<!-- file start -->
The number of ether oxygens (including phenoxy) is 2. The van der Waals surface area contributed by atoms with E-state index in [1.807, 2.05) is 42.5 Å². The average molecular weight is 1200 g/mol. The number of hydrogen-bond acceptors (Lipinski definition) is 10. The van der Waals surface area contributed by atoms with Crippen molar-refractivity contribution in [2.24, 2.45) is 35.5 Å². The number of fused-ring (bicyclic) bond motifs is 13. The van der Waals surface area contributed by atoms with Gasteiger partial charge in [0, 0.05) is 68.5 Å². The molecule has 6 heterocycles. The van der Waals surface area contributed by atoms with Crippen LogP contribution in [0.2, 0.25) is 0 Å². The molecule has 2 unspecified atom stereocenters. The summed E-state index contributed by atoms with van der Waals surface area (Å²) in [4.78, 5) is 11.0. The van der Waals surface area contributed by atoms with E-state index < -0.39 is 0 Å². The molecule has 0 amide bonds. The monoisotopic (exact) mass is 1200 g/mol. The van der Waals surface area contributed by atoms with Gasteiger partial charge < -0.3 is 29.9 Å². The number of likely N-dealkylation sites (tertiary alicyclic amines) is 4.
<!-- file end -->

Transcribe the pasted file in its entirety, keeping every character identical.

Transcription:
The number of ether oxygens (including phenoxy) is 2. The van der Waals surface area contributed by atoms with E-state index in [1.807, 2.05) is 42.5 Å². The average molecular weight is 1200 g/mol. The number of hydrogen-bond acceptors (Lipinski definition) is 10. The van der Waals surface area contributed by atoms with Crippen molar-refractivity contribution in [2.24, 2.45) is 35.5 Å². The number of fused-ring (bicyclic) bond motifs is 13. The van der Waals surface area contributed by atoms with Gasteiger partial charge in [0, 0.05) is 68.5 Å². The molecule has 6 heterocycles. The van der Waals surface area contributed by atoms with Crippen LogP contribution in [0.2, 0.25) is 0 Å². The molecule has 2 unspecified atom stereocenters. The summed E-state index contributed by atoms with van der Waals surface area (Å²) in [4.78, 5) is 11.0. The van der Waals surface area contributed by atoms with E-state index < -0.39 is 0 Å². The molecule has 0 amide bonds. The monoisotopic (exact) mass is 1200 g/mol. The van der Waals surface area contributed by atoms with Gasteiger partial charge < -0.3 is 29.9 Å². The number of likely N-dealkylation sites (tertiary alicyclic amines) is 4.